But this outreach wouldn’t be possible without a team. Meet Central Outreach’s “Hep C Cure Squad,” the members of the hepatitis C team, starting with Kathi Scholz, Director of the Hepatitis C Outreach for the wellness center and Andrea Stewart, both certified registered nurse practitioners.
This article is one of a two-part series on the Central Outreach Wellness Center hepatitis C team.
What is your role?
Scholz: My name is Kathi Scholz, and I am an Infectious Disease and Addiction Medicine Nurse Practitioner at Central Outreach Wellness Centers. I am the Director of the Hepatitis C Outreach testing and linkage-to-care program based in the addiction recovery communities of Pennsylvania and Ohio.
Stewart: I am a nurse practitioner on the Hep C team. It’s a busy department, within Central Outreach Wellness Center. The days are busy as I see patients via telemedicine.
Coming to COWC was a blessing. I had been in acute care (in the operating room) for 15 years.
I took a leap of faith and fell in love with our team, and patients, immediately.
What is your normal day like on the Hep C Cure Squad?
Scholz: A normal day for me is directing our large and multi-faceted outreach program and the activities and schedules of our eight hepatitis C-Cure Squad family. I spend a good portion of my day speaking with new and existing addiction recovery facilities who are integrating our free mobile testing and linkage-to-care program into their space.
I also engage with our patients through telemedicine, reviewing lab results, writing prescriptions, and helping our patients navigate the difficult process of getting these life saving medications in their hands. We are also deeply involved in a large hepatitis C study with Penn State, and manage multiple state grant-funding streams.
How did you get involved with this work?
Scholz: I have been a nurse, then a nurse practitioner for many years. Before I joined Central Outreach Wellness Center to develop the hepatitis C mobile testing program, I worked at Allegheny General Hospital in the Gastroenterology (GI) lab.
During nurse practitioner school, Dr. Stacy Lane, our founder, invited me to do clinical rotations at her infectious disease clinic on the North Shore. During my rotation at Central Outreach, Dr. Lane introduced me to a better way of practicing medicine — patient centered care. She taught me that each patient has individual needs and concerns, and when you really listen to patients without bias or judgement, it is so rewarding.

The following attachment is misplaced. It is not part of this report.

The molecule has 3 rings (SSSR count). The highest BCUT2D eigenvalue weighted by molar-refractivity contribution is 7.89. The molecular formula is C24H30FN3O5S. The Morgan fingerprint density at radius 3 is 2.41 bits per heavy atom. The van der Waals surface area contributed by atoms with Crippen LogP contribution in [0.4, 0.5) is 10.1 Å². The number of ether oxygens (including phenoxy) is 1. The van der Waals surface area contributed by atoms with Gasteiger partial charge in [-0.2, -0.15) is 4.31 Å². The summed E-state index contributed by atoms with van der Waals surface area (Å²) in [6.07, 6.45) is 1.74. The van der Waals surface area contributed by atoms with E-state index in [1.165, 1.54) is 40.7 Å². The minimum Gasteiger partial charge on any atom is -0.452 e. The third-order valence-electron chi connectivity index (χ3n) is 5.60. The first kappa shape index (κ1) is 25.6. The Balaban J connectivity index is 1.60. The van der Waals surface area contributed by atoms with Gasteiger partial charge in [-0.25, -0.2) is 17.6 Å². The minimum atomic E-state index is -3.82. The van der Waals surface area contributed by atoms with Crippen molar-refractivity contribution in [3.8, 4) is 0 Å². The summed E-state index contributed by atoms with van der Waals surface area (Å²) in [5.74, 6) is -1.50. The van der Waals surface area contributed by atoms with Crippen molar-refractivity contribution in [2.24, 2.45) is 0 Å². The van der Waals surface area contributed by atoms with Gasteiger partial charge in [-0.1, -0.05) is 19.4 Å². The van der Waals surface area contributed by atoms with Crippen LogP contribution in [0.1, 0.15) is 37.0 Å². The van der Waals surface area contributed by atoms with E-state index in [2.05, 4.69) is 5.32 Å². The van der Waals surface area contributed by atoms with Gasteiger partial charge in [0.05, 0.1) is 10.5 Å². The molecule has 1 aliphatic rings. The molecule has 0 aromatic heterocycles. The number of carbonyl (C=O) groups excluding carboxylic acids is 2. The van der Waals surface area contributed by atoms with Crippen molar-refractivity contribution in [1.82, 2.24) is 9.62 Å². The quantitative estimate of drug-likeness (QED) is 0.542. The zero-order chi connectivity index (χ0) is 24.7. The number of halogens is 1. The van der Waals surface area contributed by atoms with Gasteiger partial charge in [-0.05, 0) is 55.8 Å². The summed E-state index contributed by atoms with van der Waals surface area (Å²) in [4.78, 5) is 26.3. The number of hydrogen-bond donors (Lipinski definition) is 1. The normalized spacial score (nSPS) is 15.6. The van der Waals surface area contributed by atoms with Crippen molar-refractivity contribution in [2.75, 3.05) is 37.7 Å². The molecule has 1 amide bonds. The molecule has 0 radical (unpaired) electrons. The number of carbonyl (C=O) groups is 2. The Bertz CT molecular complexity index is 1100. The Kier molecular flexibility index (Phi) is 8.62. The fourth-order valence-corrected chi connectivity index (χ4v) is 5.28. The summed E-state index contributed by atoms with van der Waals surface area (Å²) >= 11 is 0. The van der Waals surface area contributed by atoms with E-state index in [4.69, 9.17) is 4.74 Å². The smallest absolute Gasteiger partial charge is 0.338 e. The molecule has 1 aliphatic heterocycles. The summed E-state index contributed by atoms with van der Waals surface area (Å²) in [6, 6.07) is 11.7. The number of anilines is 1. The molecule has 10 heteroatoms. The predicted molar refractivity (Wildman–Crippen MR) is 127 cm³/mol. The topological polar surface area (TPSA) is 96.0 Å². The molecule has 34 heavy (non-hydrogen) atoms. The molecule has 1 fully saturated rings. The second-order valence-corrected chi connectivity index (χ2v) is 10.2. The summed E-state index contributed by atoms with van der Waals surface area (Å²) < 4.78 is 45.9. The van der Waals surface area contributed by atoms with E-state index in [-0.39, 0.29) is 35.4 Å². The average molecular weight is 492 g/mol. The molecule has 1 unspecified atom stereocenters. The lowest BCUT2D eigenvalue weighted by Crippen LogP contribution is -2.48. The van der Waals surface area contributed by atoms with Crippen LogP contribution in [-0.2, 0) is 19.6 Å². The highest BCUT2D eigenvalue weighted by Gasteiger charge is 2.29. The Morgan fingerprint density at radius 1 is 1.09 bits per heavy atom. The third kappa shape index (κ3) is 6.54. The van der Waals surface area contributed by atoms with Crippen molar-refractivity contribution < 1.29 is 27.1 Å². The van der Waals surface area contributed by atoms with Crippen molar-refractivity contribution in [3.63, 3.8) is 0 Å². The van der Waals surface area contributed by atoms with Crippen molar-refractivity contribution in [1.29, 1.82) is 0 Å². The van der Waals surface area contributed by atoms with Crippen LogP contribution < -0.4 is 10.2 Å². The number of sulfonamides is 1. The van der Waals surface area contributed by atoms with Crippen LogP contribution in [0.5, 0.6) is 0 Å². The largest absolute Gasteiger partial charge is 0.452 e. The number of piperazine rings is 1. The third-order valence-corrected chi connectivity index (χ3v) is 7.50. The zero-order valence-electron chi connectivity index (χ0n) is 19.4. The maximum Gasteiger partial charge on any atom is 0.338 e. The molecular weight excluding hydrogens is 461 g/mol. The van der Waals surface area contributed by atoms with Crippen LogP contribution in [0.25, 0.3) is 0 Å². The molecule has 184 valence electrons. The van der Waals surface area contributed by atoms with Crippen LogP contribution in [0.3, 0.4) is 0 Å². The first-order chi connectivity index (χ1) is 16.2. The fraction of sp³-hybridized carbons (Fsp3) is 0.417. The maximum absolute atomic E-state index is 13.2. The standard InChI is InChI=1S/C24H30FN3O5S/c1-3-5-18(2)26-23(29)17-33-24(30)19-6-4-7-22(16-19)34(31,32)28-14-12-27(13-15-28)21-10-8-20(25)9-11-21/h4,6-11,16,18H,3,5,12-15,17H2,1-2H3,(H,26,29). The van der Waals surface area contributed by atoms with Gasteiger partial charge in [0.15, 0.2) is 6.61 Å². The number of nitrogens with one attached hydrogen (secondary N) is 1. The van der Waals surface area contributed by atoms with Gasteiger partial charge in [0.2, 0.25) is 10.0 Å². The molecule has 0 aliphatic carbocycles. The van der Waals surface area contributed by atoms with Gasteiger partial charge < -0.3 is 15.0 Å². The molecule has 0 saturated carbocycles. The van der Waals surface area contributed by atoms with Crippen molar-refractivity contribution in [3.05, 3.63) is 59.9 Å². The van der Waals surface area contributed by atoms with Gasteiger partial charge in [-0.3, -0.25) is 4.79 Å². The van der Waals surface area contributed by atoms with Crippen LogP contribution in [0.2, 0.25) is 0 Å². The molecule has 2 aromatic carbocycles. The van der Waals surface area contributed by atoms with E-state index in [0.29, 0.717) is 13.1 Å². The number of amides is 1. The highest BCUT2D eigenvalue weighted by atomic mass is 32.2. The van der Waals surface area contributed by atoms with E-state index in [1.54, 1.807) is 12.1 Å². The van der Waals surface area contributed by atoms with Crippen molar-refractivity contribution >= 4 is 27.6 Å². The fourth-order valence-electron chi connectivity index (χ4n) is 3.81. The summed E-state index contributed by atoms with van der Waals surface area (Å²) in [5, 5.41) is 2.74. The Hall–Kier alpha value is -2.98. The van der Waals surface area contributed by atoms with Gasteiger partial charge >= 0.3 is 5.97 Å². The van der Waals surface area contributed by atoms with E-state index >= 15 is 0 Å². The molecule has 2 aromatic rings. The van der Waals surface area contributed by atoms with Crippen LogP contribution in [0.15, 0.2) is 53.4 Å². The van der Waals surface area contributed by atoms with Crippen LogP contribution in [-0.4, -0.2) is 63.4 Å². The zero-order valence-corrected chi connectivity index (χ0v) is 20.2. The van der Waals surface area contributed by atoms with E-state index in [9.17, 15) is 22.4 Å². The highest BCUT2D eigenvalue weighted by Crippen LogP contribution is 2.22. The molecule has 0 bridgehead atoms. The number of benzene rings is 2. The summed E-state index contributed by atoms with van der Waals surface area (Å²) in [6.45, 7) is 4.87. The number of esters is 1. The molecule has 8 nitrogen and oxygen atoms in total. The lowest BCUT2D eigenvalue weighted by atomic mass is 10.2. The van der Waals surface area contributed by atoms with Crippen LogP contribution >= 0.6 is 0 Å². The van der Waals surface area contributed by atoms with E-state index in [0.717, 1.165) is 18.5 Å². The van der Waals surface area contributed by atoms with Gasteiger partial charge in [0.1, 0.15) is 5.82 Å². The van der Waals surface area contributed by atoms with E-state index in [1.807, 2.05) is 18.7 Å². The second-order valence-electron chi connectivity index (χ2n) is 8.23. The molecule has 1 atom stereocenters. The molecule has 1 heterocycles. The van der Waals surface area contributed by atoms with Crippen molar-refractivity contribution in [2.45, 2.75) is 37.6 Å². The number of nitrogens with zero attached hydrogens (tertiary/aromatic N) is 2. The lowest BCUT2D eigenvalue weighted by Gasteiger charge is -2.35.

During my time with Dr. Lane, a mutual friend called to ask if we would be interested in visiting the suboxone clinic that she directed to test all of the patients for hepatitis C. An idea was born!
How do you do community outreach for those who suffer from hepatitis C?
Scholz: We facilitate community outreach for those that suffer from hepatitis C by meeting people where they are, plain and simple. Our dedication and passion are front and center every day.
I think it is very important to offer hepatitis C testing in facilities that a person is already engaging with. Whether that be an addiction medicine clinic, inpatient or outpatient rehabs, drug and alcohol counseling program, halfway or three-quarter houses, transitional housing, homeless shelter, or incarceration facility, we offer education, testing, and linkage-to-care partnerships to any facility that is interested in offering their patients these life changing services.
Stewart: We have a team of medical assistants that go out in the field, and test patients. We get involved with community events such as safety events, and community outreach/education. It is extremely important to go out into the field and reach the patients. There may be many patients who are scared and afraid to come forward. They may already feel ostracized from the community so we go to them and get them help. They are already stigmatized enough. There may also be patients with transportation issues so we make it convenient for easy hep C and STD testing.
Do you organize/rely on community programs/support programs? Or are you mostly responsible for organizing testing sites?
Scholz: I spend much of my time setting up partnerships with providers and directors of addiction recovery facilities, increasing our testing sites, organizing educational and testing programs/events focused on harm reduction, testing, and most importantly, linking these folks to the hepatitis C cure.
Why do you think it is important to have available, easy testing for hepatitis C?
Scholz: There are so many barriers to health care today. Lack of awareness of services, availability of services, inadequate or no insurance, high cost, and lack of transportation just to name a few. Additionally, more barriers exist with certain types of "sensitive" conditions associated with fear, stigma, and judgement. The faster, easier, and more culturally sensitive our team can make the testing and linkage-to-care process, the more people are willing to engage.
What are some things you have accomplished as a team? What are some of your goals, long-term?
Scholz: We now have over 150 testing site partnerships in 14 Pennsylvania counties and five Ohio counties.
We have tested over 8,200 people for hepatitis C and have cured close to 3,000 of these folks! Most importantly, we feel we are saving lives! Hepatitis C is a serious health condition that we call the "silent killer." The longer a person lives with this liver virus, the more scarring is caused in the liver, and eventually this progresses to cirrhosis of the liver. Once this happens the damage of the liver starts to cause major problems. If we can cure everyone with hepatitis C, this serious progression will be avoided.
Stewart: I am a rookie in infectious disease; therefore, I learn something new every day. We have a fantastic team and I am so proud to be a part of it. My goal is continuing support, and education for our patients, and the community as a whole.